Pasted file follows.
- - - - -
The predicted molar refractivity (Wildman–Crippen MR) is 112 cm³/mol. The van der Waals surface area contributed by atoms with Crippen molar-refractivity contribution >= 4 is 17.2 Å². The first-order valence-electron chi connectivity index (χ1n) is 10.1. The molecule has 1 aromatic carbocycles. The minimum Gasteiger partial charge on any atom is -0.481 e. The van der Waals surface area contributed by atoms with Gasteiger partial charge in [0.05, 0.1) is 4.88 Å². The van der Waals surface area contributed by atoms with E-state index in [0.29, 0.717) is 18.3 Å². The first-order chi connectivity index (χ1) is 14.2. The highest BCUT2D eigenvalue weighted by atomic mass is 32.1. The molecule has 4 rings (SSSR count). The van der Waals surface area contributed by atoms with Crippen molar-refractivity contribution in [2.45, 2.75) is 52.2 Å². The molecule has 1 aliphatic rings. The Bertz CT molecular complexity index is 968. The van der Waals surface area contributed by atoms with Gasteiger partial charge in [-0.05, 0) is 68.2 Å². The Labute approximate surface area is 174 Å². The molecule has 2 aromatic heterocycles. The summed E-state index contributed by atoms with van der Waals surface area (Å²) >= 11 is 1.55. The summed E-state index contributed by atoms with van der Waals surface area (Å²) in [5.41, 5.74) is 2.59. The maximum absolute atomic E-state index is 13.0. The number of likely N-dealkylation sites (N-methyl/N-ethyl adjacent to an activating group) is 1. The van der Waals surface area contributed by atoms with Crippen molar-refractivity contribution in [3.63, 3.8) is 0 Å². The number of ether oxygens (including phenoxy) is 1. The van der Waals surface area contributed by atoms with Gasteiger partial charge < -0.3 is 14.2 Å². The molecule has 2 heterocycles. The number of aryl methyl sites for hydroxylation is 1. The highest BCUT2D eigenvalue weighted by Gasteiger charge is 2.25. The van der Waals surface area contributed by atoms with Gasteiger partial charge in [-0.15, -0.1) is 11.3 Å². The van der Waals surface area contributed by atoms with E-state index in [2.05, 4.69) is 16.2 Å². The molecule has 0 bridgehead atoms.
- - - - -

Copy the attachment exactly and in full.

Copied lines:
The predicted molar refractivity (Wildman–Crippen MR) is 112 cm³/mol. The van der Waals surface area contributed by atoms with Crippen molar-refractivity contribution >= 4 is 17.2 Å². The first-order valence-electron chi connectivity index (χ1n) is 10.1. The molecule has 1 aromatic carbocycles. The minimum Gasteiger partial charge on any atom is -0.481 e. The van der Waals surface area contributed by atoms with Gasteiger partial charge in [0.05, 0.1) is 4.88 Å². The van der Waals surface area contributed by atoms with E-state index in [0.29, 0.717) is 18.3 Å². The first-order chi connectivity index (χ1) is 14.2. The highest BCUT2D eigenvalue weighted by atomic mass is 32.1. The molecule has 4 rings (SSSR count). The van der Waals surface area contributed by atoms with Crippen molar-refractivity contribution in [2.45, 2.75) is 52.2 Å². The molecule has 1 aliphatic rings. The Bertz CT molecular complexity index is 968. The van der Waals surface area contributed by atoms with Gasteiger partial charge in [-0.05, 0) is 68.2 Å². The Labute approximate surface area is 174 Å². The molecule has 2 aromatic heterocycles. The summed E-state index contributed by atoms with van der Waals surface area (Å²) >= 11 is 1.55. The summed E-state index contributed by atoms with van der Waals surface area (Å²) in [5.41, 5.74) is 2.59. The maximum absolute atomic E-state index is 13.0. The number of likely N-dealkylation sites (N-methyl/N-ethyl adjacent to an activating group) is 1. The van der Waals surface area contributed by atoms with Crippen molar-refractivity contribution in [3.63, 3.8) is 0 Å². The number of ether oxygens (including phenoxy) is 1. The van der Waals surface area contributed by atoms with Gasteiger partial charge < -0.3 is 14.2 Å². The molecule has 2 heterocycles. The number of aryl methyl sites for hydroxylation is 1. The highest BCUT2D eigenvalue weighted by Gasteiger charge is 2.25. The van der Waals surface area contributed by atoms with Gasteiger partial charge in [-0.15, -0.1) is 11.3 Å². The van der Waals surface area contributed by atoms with E-state index in [2.05, 4.69) is 16.2 Å². The molecule has 0 bridgehead atoms.